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Daniel J. Graeber

Daniel J. Graeber

Daniel Graeber is a writer and political analyst based in Michigan. His work on matters related to the geopolitical aspects of the global energy sector,…

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Why Big Oil is Shifting Away from the Gulf of Mexico

A BP official who led the company before the 2010 incident in the Gulf of Mexico marked his return to the region in a $3.75 billion deal with Houston-based Apache. Apache seemingly said goodbye to the Gulf of Mexico in the deal, opting instead to focus its efforts onshore. Former BP Chief Executive John Browne helped nab 1.9 million net acres in the agreement with Apache last week. Apache's "good run" in the Gulf of Mexico may suggest assets onshore may hold more long-term value for explorers.

Apache unloaded its assets to Fieldwood Energy, an entity held by Riverstone Holdings LLC. Fieldwood CEO Matt McCarrol said his company would take over where Apache left off, adding his company was "very enthusiastic about the opportunity to continue this legacy going forward." McCarrol said the assets obtained through the deal make up more than 500 blocks encompassing 1.9 million net acres. By the end of last year, the company said the area had proved reserves of 239 million barrels of oil equivalent, of which 55 percent is oil.

Riverstone Holdings LLC includes former BP chief John Browne, whose tenure ended in 2007 with the arrival of Tony Hayward. Under Browne, BP became one of the premier energy companies working in the Gulf of Mexico. By 2010, the company, as well as Hayward, became the subject of public scorn after the Deepwater Horizon oil disaster.  Two high-ranking BP officials were charged in 2012 with misleading investigators during their investigation into the spill.

Related article: Will an End to Pemex’s Monopoly Boost Economic Growth in Mexico?

Apache CEO G. Steven Farris said the deal was an "important step" in restructuring his company's portfolio. Since 2010, the company has focused its efforts on developing onshore assets, where it said it expects to achieve attractive rates of return. Farris said the assets sold to Browne and his associates had matured to the point that they were more difficult to exploit than onshore plays.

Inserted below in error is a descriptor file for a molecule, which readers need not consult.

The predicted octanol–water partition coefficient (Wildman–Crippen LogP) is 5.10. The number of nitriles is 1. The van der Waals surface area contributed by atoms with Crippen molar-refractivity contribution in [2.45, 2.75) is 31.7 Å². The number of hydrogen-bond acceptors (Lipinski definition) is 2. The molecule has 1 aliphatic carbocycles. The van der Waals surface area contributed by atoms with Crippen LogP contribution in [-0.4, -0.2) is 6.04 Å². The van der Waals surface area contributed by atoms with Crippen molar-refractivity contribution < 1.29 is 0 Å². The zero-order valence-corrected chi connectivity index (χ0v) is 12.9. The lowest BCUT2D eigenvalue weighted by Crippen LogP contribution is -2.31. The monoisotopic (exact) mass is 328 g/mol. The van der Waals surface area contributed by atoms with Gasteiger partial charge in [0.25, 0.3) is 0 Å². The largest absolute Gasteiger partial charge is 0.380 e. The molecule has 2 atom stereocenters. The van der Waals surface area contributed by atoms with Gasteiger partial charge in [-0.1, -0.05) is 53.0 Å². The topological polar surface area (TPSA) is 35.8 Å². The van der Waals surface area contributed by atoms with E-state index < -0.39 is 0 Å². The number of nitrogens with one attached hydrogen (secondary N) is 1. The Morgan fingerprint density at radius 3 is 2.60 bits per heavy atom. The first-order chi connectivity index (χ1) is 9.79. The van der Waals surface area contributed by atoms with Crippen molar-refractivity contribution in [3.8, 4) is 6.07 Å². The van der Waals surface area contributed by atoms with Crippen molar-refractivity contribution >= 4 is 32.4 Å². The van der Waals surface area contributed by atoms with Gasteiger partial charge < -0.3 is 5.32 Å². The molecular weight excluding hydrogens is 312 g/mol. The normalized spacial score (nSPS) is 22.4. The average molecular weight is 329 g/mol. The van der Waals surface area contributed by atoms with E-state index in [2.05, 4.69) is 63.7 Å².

New drilling technologies have contributed to exponential production gains for onshore oil and natural gas in the United States. The North Dakota Department of Mineral Resources said last week it produced, on average, 810,129 barrels of oil per day in May, a new all-time high and a 2 percent increase from the previous month. Oil field services company Baker Hughes said most of the new wells started during the second quarter of 2013 came from the Eagle Ford and Permian basins spread across the southern United States. Apache says it's one of the largest operators in the Permian basin with more than 12,000 wells in service. During the first quarter of the year, the Permian basin gave up more than 119,000 barrels of oil equivalent per day for Apache, a 20 percent increase year-on-year.

Apache's CEO said his company "had a great run on the Gulf of Mexico shelf over the last 30 years." The Energy Department said it expects oil production in the Gulf to reach 1.5 million bpd by December 2014, up from the 1.26 million bpd recorded in March. The Gulf is still giving up substantial amounts of oil, but Apache seems to be betting the biggest bonanza will be onshore.

By. Daniel J. Graeber of Oilprice.com




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Leave a comment
  • Norma on July 22 2013 said:
    Because Big Oil already fucked it!

    No words are storng enough to describe the fact! That anger, rage, that We THE People, feel, that Big Oil has destroyed every Living Thing in the Gulf of Mexico, and the cfountries bordering it, as well as the outlet to the Bathtub!!

    So NOW, they're looking to fuck up new areas.

    When the KNOW that there is Free Energy.


    But for gold, the greed, the creatures, not Native to this Planet, the Alien creatures, will do ANYTHING!
  • Eileen K. on July 23 2013 said:
    Thanks to BP, Transocean, and Halliburton, most of the Gulf of Mexico is now a dead zone. Neither of these three criminal entities has any room to complain about having to pay out enormous fines and compensation to the fishermen whose livelihood has been ruined by their insatiable greed and recklessness.

    Louisiana's wetlands were nearly destroyed by the toxic chemical Corexit, which also sickened many of the Gulf's human population, especially fishermen and cleanup workers. It will take years, maybe decades, at best to restore the Gulf and its environs. It took that long for the Prince William Sound area in Alaska to recover from the Exxon Valdez disaster; so, shall it take decades for the Gulf of Mexico to recover from BP's oil spill disaster.

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